Our broker started by asking the boys what they already knew about Roth IRAs. Nathan volunteered that it was a retirement account that they wouldn’t be able to touch until they were 65 (turns out it’s 59 1/2). Ryan offered the fact that taxes were taken out before the money gets deposited into the account allowing for the money to be drawn tax-free later on. I was proud of both of them for being able to discuss the basics of these types of accounts.

I know it’s hard for many kids to even entertain the notion that one day they will be retired. It’s even harder to get them to begin to prepare for it. I’ve been lucky in this area with Nathan and Ryan. They’ve sat in enough of my money classes to know that they are in the best position now to set themselves up for financial freedom later in life. A little sacrifice now can pay greatly later.

When our broker started talking about the compounding effect of money, and having money work for them, Nathan and Ryan started to smile. They know all about it. In fact, once kids see the power of compound interest, they’re usually quite interested in making those sacrifices.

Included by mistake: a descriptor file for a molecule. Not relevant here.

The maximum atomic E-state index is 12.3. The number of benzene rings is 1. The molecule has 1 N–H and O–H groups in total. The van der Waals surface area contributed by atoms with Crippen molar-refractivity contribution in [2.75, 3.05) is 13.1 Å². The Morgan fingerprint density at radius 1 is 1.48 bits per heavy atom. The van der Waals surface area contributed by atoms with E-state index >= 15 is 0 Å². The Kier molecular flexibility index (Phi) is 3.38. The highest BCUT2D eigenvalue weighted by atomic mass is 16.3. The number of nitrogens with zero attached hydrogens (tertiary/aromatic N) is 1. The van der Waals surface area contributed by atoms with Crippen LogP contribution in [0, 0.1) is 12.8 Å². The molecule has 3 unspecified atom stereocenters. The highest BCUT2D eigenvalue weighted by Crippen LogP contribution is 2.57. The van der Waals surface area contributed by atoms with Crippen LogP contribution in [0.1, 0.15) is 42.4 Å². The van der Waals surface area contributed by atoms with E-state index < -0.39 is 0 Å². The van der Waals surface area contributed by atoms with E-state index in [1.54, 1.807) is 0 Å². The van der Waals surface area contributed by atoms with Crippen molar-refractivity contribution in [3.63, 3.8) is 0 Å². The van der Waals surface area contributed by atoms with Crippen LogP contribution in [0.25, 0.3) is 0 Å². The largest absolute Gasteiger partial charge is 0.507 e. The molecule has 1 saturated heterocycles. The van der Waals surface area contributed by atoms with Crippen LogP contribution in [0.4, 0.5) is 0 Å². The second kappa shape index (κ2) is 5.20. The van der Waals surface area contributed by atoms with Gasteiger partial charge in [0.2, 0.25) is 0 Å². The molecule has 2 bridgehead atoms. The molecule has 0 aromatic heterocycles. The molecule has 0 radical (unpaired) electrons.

We then got into risk management. The question posed both boys was What would you do if your account value dropped by 10%? Sell, stay put, or buy more? It was an interesting question and I was curious what each would say…although I already knew.

Ryan said he’d buy more. Nathan said he’d stay put. Ryan has made a killing on his stock picks this year; he’s a little bit more of a risk-taker. Nathan is simply not willing to lose money if he has a choice. This fits in with the next question: When are you looking to retire? Under any other circumstances this would have been an odd question to pose a 15- and 17-year old. But we were in his office to discuss retirement, so it was totally appropriate.

Ryan wants to have the option of retiring when he’s 40. Nathan said he probably wouldn’t retire any time before 55. With this information, our broker created personal target funds for each of them. Then he printed them out. That alone was worth the 45 minutes in his office. The boys were fascinated with these pieces of personalized information and devoured them in the car ride home. Very cool.